Kids advocate: Show not a 'Nation' of laws


Well, "Kid Nation" premiered on schedule Wednesday night despite the vehement protestations of TV critics and child advocates, and the republic still stands. CBS no doubt got an audience bump from the summerlong controversy that shrouded the reality hour that finds kids age 8-15 recruited to create their own pioneer society from a barren ghost town in New Mexico. But starting now, it's on its own.

The ratings for the opener were solid, if unspectacular, with "Nation" winning the 8 p.m. hour with adults 18-49 and kids 2-11 with a 3.0 rating and 9 share, according to Nielsen Media Research overnight numbers.

Yet despite the seeming tameness of the debut, some who watched it are hardly appeased. And it should surprise no one that those ranks include Paul Petersen, the former child actor who played Jeff Stone on "The Donna Reed Show" in the early 1960s and who has spent most of his adult life crusading to assist onetime child stars who have fallen on tough times. The crown jewel of his efforts is A Minor Consideration, a nonprofit that Petersen formed in 1991 to provide emotional and financial assistance for "young performers past, present and future."

Petersen has not been shy in sharing his feelings about "Kid Nation." And watching it on Wednesday merely served to fuel his rage over a show that he calls "despicable," "shameful" and "a celebration of exploitation and abuse."

It is Petersen's contention that no matter the claims of CBS and creator-executive producer Tom Forman, "Kid Nation" is hardly representative of "reality," taking advantage of the less stringent child labor laws in New Mexico to hire child "performers" who were then "worked 17 hours a day for 40 straight days and paid the mighty fee of $5,000."

"Watching the show on Wednesday only reinforced my disgust and disdain," he says. "It could have been a worthwhile project if the production company had treated these children like the performers they were and allowed them to really do what we were told they were doing -- which is practice nation-building in a controlled setting."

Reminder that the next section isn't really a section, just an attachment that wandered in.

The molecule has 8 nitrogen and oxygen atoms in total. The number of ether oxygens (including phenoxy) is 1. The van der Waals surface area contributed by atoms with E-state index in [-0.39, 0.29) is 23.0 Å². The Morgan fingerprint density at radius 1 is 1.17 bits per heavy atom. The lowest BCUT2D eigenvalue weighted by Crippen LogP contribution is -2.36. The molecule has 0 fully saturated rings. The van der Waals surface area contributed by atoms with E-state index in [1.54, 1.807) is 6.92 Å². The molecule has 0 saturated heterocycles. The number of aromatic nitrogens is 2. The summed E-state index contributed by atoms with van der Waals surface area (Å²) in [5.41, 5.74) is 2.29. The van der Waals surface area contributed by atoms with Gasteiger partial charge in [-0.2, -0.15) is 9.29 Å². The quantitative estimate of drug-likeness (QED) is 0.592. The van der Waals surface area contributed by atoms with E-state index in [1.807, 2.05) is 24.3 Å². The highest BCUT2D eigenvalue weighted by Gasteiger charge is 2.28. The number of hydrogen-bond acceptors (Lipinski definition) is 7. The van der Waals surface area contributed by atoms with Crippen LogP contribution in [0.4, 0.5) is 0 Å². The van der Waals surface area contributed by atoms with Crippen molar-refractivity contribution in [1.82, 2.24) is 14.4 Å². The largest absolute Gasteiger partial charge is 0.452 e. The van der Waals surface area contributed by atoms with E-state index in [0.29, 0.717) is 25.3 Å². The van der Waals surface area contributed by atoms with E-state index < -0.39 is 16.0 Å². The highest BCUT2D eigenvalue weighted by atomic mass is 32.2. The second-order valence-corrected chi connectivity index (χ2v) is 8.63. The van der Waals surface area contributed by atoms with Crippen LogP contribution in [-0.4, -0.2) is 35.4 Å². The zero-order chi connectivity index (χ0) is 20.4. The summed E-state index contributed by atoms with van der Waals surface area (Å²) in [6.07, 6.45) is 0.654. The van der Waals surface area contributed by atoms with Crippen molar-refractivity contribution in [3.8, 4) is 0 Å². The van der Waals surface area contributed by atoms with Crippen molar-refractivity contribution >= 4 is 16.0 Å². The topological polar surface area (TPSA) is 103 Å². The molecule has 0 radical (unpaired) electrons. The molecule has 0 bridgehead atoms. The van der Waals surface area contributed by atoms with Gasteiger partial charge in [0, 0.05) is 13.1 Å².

What perhaps rankles Petersen most is how the production was mounted in New Mexico to avoid the more rigorous California child labor restrictions, a fact the producers don't deny.

"You have kids who were taken out of school for six weeks and weren't even provided with a tutor on-set," he charges. "Is that legal? Of course not. Yet somehow, they were able to get it waived. It's also standard industry practice that a parent has to be within sight and hearing of their child at all times during a shoot. It's the law in California. But they didn't bother with that.

"And then I saw on the first show how they're giving away a $20,000 award every week, which in essence turns children who aren't professional into rampant mercenaries. The level these people have stooped to was staggering," he says.

In his and CBS' defense, Forman has contended that the furor is entirely media-created and without merit and that all applicable laws that apply in New Mexico to working kids were adhered to. The network has stood behind the creator.

Petersen promises to keep sounding this particular alarm on behalf of kids "whose parents sold them out." And he's further perturbed by preparations being made for "Kid Nation 2" that's set to go before the cameras by year's end.

"We've got to stop this," he warns, "before more kids are victimized."